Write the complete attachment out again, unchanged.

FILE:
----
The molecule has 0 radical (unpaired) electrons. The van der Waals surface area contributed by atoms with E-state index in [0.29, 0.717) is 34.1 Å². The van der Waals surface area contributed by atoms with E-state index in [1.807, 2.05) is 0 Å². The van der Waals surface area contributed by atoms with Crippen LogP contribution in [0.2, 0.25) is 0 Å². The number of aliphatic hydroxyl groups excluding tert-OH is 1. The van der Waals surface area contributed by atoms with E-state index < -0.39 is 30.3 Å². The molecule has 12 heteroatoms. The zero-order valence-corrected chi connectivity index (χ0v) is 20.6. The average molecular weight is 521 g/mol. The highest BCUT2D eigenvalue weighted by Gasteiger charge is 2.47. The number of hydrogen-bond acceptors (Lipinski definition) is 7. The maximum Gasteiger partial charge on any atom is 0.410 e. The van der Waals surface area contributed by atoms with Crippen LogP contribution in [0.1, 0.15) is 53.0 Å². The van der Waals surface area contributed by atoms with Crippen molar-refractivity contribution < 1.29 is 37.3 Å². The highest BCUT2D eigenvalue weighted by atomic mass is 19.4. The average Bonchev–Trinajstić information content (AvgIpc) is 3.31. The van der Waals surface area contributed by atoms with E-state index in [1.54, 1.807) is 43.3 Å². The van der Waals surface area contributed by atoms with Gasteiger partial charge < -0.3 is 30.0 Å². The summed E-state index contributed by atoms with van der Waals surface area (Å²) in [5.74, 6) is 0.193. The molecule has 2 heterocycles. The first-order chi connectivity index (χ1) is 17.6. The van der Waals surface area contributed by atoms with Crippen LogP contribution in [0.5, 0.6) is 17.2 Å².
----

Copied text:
The molecule has 0 radical (unpaired) electrons. The van der Waals surface area contributed by atoms with E-state index in [0.29, 0.717) is 34.1 Å². The van der Waals surface area contributed by atoms with E-state index in [1.807, 2.05) is 0 Å². The van der Waals surface area contributed by atoms with Crippen LogP contribution in [0.2, 0.25) is 0 Å². The number of aliphatic hydroxyl groups excluding tert-OH is 1. The van der Waals surface area contributed by atoms with E-state index < -0.39 is 30.3 Å². The molecule has 12 heteroatoms. The zero-order valence-corrected chi connectivity index (χ0v) is 20.6. The average molecular weight is 521 g/mol. The highest BCUT2D eigenvalue weighted by Gasteiger charge is 2.47. The number of hydrogen-bond acceptors (Lipinski definition) is 7. The maximum Gasteiger partial charge on any atom is 0.410 e. The van der Waals surface area contributed by atoms with Crippen LogP contribution in [0.1, 0.15) is 53.0 Å². The van der Waals surface area contributed by atoms with Crippen molar-refractivity contribution < 1.29 is 37.3 Å². The highest BCUT2D eigenvalue weighted by atomic mass is 19.4. The average Bonchev–Trinajstić information content (AvgIpc) is 3.31. The van der Waals surface area contributed by atoms with E-state index in [1.54, 1.807) is 43.3 Å². The van der Waals surface area contributed by atoms with Gasteiger partial charge < -0.3 is 30.0 Å². The summed E-state index contributed by atoms with van der Waals surface area (Å²) in [5.74, 6) is 0.193. The molecule has 2 heterocycles. The first-order chi connectivity index (χ1) is 17.6. The van der Waals surface area contributed by atoms with Crippen LogP contribution in [0.5, 0.6) is 17.2 Å².